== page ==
Managing Wellness

Do You Have Receding Gums?

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Posted by November 4, 2016

Did you know that more than half of the US population suffers from receding gums? This means that your gums pull away from your teeth, leaving the roots of your teeth exposed. While this condition is common, it can have many negative effects.

Signs of Gum Recession

If your gums are receding, you may notice that your teeth look longer than normal and may feel sensitive due to the exposed tooth roots, explains the Mayo Clinic. When your teeth are sensitive, foods and drinks that are hot, cold, sweet or sour can cause pain or discomfort. Your teeth may also be sensitive to pressure—like from a toothbrush—or to the air. Cavities on the roots of the teeth are another consequence of gum recession. If you think your gums are receding, it’s important to see a dentist right away.

Causes of Gum Recession

Gum recession can occur as a result of gum disease. Gum disease affects many American adults to some degree, and it’s caused by the bacteria in the plaque on your teeth. If this plaque isn’t regularly removed, your gums can become inflamed due to the bacteria—leading to disease. As the condition advances, your gums start to pull away from your teeth.

Gum disease isn’t the only cause of receding gums. It can also be caused by physical trauma, such as when you brush your teeth too vigorously. Aggressive flossing can also traumatize the gum tissue and lead to recession. Oral piercings, like lip or tongue rings, have also been linked to localized gum recession, according to Dentistry Today.

Others factors—like the position of your teeth or your genetics—can also play a role. When teeth erupt outside of their protective bony housing, they may have thin or no gum tissue with exposed roots. If your parents have thin gums that are easily damaged by trauma, you may have inherited the same trait.

Preventing Gum Recession

To protect your gums, follow a good oral hygiene routine. Brush your teeth twice a day with gentle pressure and a soft-bristled toothbrush and carefully floss once per day. While you may feel like you need to scrub to get your teeth clean, there’s no need to be aggressive with your toothbrush or floss since force isn’t necessary to get rid of plaque.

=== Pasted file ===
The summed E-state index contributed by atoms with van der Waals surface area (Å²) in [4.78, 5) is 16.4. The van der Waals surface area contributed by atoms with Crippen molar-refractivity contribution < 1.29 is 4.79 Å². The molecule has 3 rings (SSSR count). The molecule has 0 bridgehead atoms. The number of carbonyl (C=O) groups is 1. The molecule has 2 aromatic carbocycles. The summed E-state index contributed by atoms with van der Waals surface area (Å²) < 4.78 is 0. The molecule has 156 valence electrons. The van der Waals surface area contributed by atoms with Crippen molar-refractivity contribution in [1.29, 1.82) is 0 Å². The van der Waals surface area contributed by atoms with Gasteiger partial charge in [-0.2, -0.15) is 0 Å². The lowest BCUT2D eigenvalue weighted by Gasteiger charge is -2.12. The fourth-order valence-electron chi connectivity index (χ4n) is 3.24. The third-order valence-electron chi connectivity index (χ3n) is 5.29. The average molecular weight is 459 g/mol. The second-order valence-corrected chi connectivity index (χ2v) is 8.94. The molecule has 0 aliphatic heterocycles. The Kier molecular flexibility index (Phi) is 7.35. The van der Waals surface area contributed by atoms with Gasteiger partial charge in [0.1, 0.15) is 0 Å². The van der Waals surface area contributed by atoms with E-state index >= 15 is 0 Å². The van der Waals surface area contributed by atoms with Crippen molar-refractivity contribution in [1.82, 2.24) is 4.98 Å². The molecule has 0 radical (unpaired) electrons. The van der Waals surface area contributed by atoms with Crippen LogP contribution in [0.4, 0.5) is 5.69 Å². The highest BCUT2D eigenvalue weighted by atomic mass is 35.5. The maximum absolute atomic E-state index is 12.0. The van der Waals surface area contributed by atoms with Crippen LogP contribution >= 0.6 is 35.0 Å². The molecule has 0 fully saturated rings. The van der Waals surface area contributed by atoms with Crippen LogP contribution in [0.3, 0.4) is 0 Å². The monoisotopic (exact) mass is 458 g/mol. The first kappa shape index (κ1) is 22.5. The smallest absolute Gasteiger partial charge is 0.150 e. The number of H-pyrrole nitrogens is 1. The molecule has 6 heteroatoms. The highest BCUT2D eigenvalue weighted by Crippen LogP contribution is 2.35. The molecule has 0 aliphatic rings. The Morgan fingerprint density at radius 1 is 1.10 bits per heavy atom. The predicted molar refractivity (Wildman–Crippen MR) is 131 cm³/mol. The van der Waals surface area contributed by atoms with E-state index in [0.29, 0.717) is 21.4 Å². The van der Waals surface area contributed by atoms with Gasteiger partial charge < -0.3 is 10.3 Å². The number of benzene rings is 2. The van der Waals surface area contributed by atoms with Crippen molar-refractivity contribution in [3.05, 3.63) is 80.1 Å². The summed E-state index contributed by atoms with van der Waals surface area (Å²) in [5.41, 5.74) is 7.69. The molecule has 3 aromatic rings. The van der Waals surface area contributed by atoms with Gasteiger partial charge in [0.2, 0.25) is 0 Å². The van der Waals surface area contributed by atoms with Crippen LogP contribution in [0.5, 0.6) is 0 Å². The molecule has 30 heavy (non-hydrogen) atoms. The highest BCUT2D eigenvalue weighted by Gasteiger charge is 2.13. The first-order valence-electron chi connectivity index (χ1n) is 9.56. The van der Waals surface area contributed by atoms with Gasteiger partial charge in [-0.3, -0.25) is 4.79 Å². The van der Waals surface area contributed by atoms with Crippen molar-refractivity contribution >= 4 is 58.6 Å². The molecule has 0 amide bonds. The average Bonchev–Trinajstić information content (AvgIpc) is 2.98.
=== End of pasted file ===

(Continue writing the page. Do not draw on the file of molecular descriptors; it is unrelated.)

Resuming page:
Seeing a dentist regularly for professional teeth cleanings is also essential. Even if you’re brushing and flossing regularly, you could still leave some plaque on your teeth, and this plaque will harden into tartar. Tartar can’t be removed at home, but your dentist can remove it with ultrasonic and hand tools. Removing this tartar helps to keep your gums healthy. Usually, these visits should happen every six months, but your dentist may recommend a different schedule based on your individual oral health needs.

Encouraging Healthy Gums

To help your employees protect their gums at home, distribute a newsletter that explains proper brushing or flossing techniques. You should also remind your employees to see their dentist regularly for cleanings.

A recent study of dental-benefit use revealed that one-third of adults with private dental benefits go a year without seeing their dentist, so encourage your employees to use the benefits that you’re providing. For example, offering flexible scheduling may make it easier for your employees to fit in dental appointments around or even during their work days.

Receding gums can lead to unpleasant oral effects like changes in the look of your smile, sensitive teeth or even cavities, so it’s important to take steps to prevent this condition before it leads to bigger problems down the road.

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